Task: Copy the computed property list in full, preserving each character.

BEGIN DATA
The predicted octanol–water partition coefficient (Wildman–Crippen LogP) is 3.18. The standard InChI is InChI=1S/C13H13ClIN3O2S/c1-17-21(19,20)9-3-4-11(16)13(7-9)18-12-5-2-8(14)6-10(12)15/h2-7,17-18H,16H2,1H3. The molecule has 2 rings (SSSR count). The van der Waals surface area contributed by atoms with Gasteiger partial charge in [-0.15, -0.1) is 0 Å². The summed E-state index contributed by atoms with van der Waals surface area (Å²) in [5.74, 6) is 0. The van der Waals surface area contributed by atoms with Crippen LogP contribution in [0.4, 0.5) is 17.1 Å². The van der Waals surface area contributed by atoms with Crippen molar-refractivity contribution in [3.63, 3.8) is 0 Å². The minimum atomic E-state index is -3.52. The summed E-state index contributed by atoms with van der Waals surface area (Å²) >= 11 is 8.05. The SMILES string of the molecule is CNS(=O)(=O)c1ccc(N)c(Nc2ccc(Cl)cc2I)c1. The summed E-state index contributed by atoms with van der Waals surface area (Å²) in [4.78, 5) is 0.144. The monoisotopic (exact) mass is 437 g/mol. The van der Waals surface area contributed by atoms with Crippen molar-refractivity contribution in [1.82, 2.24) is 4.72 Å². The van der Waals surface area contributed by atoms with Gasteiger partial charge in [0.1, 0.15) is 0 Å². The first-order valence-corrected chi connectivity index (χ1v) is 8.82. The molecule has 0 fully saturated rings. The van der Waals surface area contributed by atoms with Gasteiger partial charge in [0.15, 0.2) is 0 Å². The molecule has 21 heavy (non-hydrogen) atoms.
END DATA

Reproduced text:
The predicted octanol–water partition coefficient (Wildman–Crippen LogP) is 3.18. The standard InChI is InChI=1S/C13H13ClIN3O2S/c1-17-21(19,20)9-3-4-11(16)13(7-9)18-12-5-2-8(14)6-10(12)15/h2-7,17-18H,16H2,1H3. The molecule has 2 rings (SSSR count). The van der Waals surface area contributed by atoms with Gasteiger partial charge in [-0.15, -0.1) is 0 Å². The summed E-state index contributed by atoms with van der Waals surface area (Å²) in [5.74, 6) is 0. The van der Waals surface area contributed by atoms with Crippen LogP contribution in [0.4, 0.5) is 17.1 Å². The van der Waals surface area contributed by atoms with Crippen molar-refractivity contribution in [3.63, 3.8) is 0 Å². The minimum atomic E-state index is -3.52. The summed E-state index contributed by atoms with van der Waals surface area (Å²) >= 11 is 8.05. The SMILES string of the molecule is CNS(=O)(=O)c1ccc(N)c(Nc2ccc(Cl)cc2I)c1. The summed E-state index contributed by atoms with van der Waals surface area (Å²) in [4.78, 5) is 0.144. The monoisotopic (exact) mass is 437 g/mol. The van der Waals surface area contributed by atoms with Crippen molar-refractivity contribution in [1.82, 2.24) is 4.72 Å². The van der Waals surface area contributed by atoms with Gasteiger partial charge in [0.1, 0.15) is 0 Å². The first-order valence-corrected chi connectivity index (χ1v) is 8.82. The molecule has 0 fully saturated rings. The van der Waals surface area contributed by atoms with Gasteiger partial charge in [0.15, 0.2) is 0 Å². The molecule has 21 heavy (non-hydrogen) atoms.